All accessions studied that are Cayetana Blanca or were found to be closely genetically related to this variety are listed in Table 1. Portuguese and Spanish accessions were sampled from the collection of grapevine varieties of El Encín (IMIDRA, Madrid). The Djinani accession was sampled from the SODEA germplasm bank in Meknes, Morocco. Síria, Sarigo, and Tinta Gorda were obtained from the Colecção Ampelográfica Nacional (CAN) of Instituto Nacional de Investigação Agrária (INIA) in Dois Portos, Portugal. When possible, varieties have been named following the prime names proposed by the Vitis International Variety Catalogue (VIVC, www.vivc.de).
DNA was isolated from young frozen leaves using the DNeasy Plant Mini Kit (Qiagen, Valencia, CA). Previously identified SNPs (Lijavetzky et al. 2007) were genotyped at the CEGEN (Spanish National Genotyping Centre; www.cegen.org) using SNPlex (Applied Biosystem, Foster City, CA), an application of high-throughput genotyping using a set of universal preoptimized reagents. This system is plex-based and each plex contains 48 markers. Each variety was genotyped using seven plexes (336 SNPs minus four, which were repeated: 332 SNPs), as described in Cabezas et al. (2011). Twenty nuclear microsatellites and four chloroplast microsatellites were also analyzed in some samples through the use of multiplex PCR and run in an Applied Biosystems 310 Genetic Analyzer (Ibáñez et al. 2009).
On the basis of SNP profiles, cultivars were analyzed for possible parent-offspring groups using Cervus 3.0 software (Field Genetics, London, UK) (Kalinowski et al. 2007). Analysis was performed with 427 cultivars as candidate parents, from a study that included many Iberian and Maghreb cultivars. LOD scores were obtained taking the natural log (log to base e) of the overall likelihood ratios for the parents and offspring trios, as implemented in Cervus 3.0. The probability of paternity exclusion was estimated for all the loci combined. Whenever possible, chlorotypes were used to determine which one of the putative parents was the mother, based on maternal transmission of chloroplasts in grapevine (Arroyo-García et al. 2002, Strefeler et al. 1992).
Results and Discussion
In a wider study, 838 plants were genotyped, many of them from Spain and Portugal, for 332 SNPs (data not shown). After discarding failed SNPs and samples, nonpolymorphic SNPs, and redundant genotypes, we obtained 427 unique genotypes for 243 SNPs. The set of cultivars included several parents and offspring trios previously described using microsatellites (Bowers et al. 1999, Cabezas et al. 2003, Ibáñez et al. 2009, Vargas et al. 2009), which were used as control in the parentage analysis. These control pedigrees and the corresponding LOD scores, which ranged from 59 to 88 with an average and median of 71, are listed in Supplemental Table 1. Reliabilities of pedigrees based on microsatellites are typically based on cumulative likelihood ratios rather than LOD scores, but in some cases both are published, allowing for comparison of SSRs and SNPs. A recent publication showed eight pedigrees involving important French cultivars such as Merlot or Cot (Boursiquot et al. 2009); LOD scores based on 20 SSR ranged from 18 to 50 with an average of 37 and a median of 42, much lower than those obtained with 243 SNPs in the present study.
From all the detected first-degree relationships, we selected those which could be directly related with Cayetana Blanca: the possible trios (parents and offspring) where one of the varieties involved was Cayetana Blanca; the putative descents of these offspring cultivars; and all cultivars that share at least one allele per locus with Cayetana Blanca and, therefore, maintain a putative parent-offspring relationship (Table 1). Most are presently cultivated either in Spain or Portugal or in both countries. In total, they account for ~50,000 ha in Spain and 40,000 ha in Portugal, or 5% and 16% of total countrywide vineyard surface, respectively. Among these, Cayetana Blanca (45,580 ha) is the most cultivated variety in Spain and Periquita (20,500 ha) and Cigüente (11,700 ha) are the most cultivated in Portugal.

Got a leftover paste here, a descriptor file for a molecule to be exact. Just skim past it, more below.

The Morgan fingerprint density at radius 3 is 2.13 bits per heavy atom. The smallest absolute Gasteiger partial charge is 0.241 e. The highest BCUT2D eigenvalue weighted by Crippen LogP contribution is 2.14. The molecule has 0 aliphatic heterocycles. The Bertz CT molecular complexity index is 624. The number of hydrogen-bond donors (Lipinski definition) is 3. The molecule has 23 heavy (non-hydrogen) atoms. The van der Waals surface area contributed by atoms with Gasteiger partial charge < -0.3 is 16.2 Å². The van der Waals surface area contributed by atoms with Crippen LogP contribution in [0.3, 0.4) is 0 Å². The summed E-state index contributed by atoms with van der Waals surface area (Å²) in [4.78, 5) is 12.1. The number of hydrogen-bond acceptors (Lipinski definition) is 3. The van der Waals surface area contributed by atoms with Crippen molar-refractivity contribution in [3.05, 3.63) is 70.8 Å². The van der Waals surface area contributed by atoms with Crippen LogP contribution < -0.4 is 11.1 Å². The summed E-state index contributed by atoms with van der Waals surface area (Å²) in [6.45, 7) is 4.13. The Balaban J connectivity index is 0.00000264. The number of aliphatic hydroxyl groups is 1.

Several Portuguese cultivars are siblings.
A total of six trios including Cayetana Blanca as a parent were found (Table 2, Figure 1). Five of them have the same variety as the other parent, a well-known Portuguese variety, Alfrocheiro Preto, which gave place to five varieties presently cultivated in Portugal: Periquita, Cornifesto, Malvasia Preta, Mouraton, and Camarate (Figure 2). These cultivars have been described by Galet (2000) and have different names (synonyms) in different locations of Portugal and/or Spain (Supplemental Table 2).
Alfrocheiro Preto is a red grape, one of the most widely planted (220 ha) in the Dão region (Portugal), and also found in the vineyards of Alentejo, Ribatejo, and Bairrada. Periquita (its current Portuguese name is Castelão) is a red wine cultivar known in Terras do Sado and throughout southern Portugal. Wine produced from this grape is usually quite tannic and fruity. Cornifesto is a black grapevine cultivar planted in the Douro and Alto Trás-os-Montes regions in northern Portugal. Malvasia Preta is an autochthonous red winegrape from the Douro and Dão regions (Portugal) and is also known as Moreto do Dão. The cross originating this variety, under the name of Mureto, has been described (Lacombe et al. 2007). This variety has a rose mutation. Mouraton is a black Spanish grapevine mainly cultivated in the border between Spain and northeastern Portugal (Arribes del Duero). Tinta Gorda is a Portuguese variety cultivated in Dão and Douro. In this study, a full match has been obtained between the SNP genotypes of this variety and Mouraton, which has allowed for discovering that these two varieties are synonyms. Camarate, a black cultivar widely cultivated in Portugal, was largely planted during the 18th century and presently covers 947 ha (Galet 2000). This variety is characterized by small to medium bunches and is very susceptible to oidium disease. Água Santa is a black winegrape cultivar authorized in the Beira Litoral, Beira Interior, Ribatejo, Madeira, and Açores regions in Portugal. This variety was obtained by Leão Ferreira de Almeida in 1948, after crossing Mortágua (syn. Camarate) and João Santarém (syn. Castelão) (Ghira et al. 1982). SNP data confirmed that this variety originated from a cross between Periquita (syn. Castelão) and Camarate, and thus is a “double grandchild” of Cayetana Blanca and Alfrocheiro Preto (Figure 1).